I am delighted with the points on middle management. If the committee has any sway with the Minister, I strongly urge it to encourage restoring resources and middle management to primary schools.
I assure Ms Brett we take every opportunity to do so. Every time the Minister is here to deal with Estimates we emphasise the need for more resources in schools and for middle management to be restored.
Ms Breda Corr:
I did not say all members of boards of management are politicians. Mr. Moriarty raised the issue of the ETB. It is out of his control but the facts are the political party who wins the local election is the party who gets the nomination onto the ETB. It is out of Mr. Moriarty's control but that is how it works at local authority level.
Is that the recipe for the best person? Undoubtedly some great people make it onto the boards but it comes down to politics, which is what I was querying. The board of management has to deal with who it gets. Sometimes they are brilliant. I was wondering if that has to be reviewed.
Ms Breda Corr:
I will address some of the points Deputy Daly raised. It is always the practice of NABMSE to consult with its members but due to the short timeframe we had to prepare, we consulted with our committee which is made up of representatives of boards of management in different types of schools. That is important. The time of year is not conducive to trying to consult with our member schools. On the cost issue, I would much prefer to see €700,000, or whatever the cost of the Ombudsman for Children, going into training boards of management. Members of the committee are not aware the budget has been cut by the Department in previous years. The Department will not thank me for saying it but it is the reality.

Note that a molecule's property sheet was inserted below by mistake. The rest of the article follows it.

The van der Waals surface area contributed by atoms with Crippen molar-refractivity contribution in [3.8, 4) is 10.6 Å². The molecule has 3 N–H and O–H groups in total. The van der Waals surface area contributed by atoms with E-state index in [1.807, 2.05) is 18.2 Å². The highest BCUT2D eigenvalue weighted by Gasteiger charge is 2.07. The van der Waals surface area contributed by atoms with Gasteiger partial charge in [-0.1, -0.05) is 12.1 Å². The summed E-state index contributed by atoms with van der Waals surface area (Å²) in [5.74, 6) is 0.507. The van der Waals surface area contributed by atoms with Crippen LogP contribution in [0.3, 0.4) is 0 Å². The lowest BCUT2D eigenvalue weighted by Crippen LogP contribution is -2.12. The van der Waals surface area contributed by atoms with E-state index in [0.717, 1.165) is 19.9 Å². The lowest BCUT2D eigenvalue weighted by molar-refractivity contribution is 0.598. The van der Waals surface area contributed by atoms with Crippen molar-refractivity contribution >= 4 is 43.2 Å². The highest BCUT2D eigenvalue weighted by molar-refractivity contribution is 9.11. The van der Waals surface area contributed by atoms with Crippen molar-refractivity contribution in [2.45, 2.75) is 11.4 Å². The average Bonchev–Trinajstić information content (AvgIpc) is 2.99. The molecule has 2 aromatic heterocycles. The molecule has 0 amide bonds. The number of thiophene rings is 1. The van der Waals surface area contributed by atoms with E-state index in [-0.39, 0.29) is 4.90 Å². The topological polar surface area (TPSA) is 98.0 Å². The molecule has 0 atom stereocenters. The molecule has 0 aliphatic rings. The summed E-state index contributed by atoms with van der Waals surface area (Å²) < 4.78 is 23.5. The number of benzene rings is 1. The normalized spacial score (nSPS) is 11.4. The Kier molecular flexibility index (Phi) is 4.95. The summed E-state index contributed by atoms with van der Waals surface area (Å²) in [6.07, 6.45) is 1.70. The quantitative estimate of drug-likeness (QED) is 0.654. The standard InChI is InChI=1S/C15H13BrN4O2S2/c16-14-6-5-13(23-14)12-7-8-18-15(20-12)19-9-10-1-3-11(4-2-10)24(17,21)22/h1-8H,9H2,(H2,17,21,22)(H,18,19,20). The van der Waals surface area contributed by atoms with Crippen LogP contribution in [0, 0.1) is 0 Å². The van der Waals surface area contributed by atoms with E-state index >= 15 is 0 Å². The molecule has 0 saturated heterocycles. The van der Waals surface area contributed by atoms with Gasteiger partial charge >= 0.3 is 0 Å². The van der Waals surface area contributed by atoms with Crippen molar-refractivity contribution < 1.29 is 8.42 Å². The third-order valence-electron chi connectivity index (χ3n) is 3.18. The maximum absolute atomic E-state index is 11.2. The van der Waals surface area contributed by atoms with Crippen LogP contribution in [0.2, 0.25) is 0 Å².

Education for children with special educational needs can involve more than just education. If we are to have one ombudsman, it would be better if it was somebody who could deal with various aspects of special educational needs.
Senator Maria Byrne gave the example of an appeal to the board of management. It would require resources in any school if something was to be done. The Senator talked about behaviour. There are huge costs involved but it is something we would love to see.
Senator Gallagher talked about boards of management. It can be extremely difficult to get parents involved in boards of management in special schools where it is not their local area. The Senator is familiar with the special school in Cavan-Monaghan where students come from Leitrim, Cavan and Monaghan. If a parent has a child with severe and profound special educational needs, who will mind the child when the parent is at the board meeting? We value the parents we have. We need to get away from the phrase "parents' representatives" because they are parents' nominees. They are nominees to a board and they do not represent a particular sector. They need to act as a body corporate. It is really important.
If we put pupils on the boards of management, for example in the Holy Family School in Cootehill, which the Senator is familiar with, how will their voices be heard on the board of management?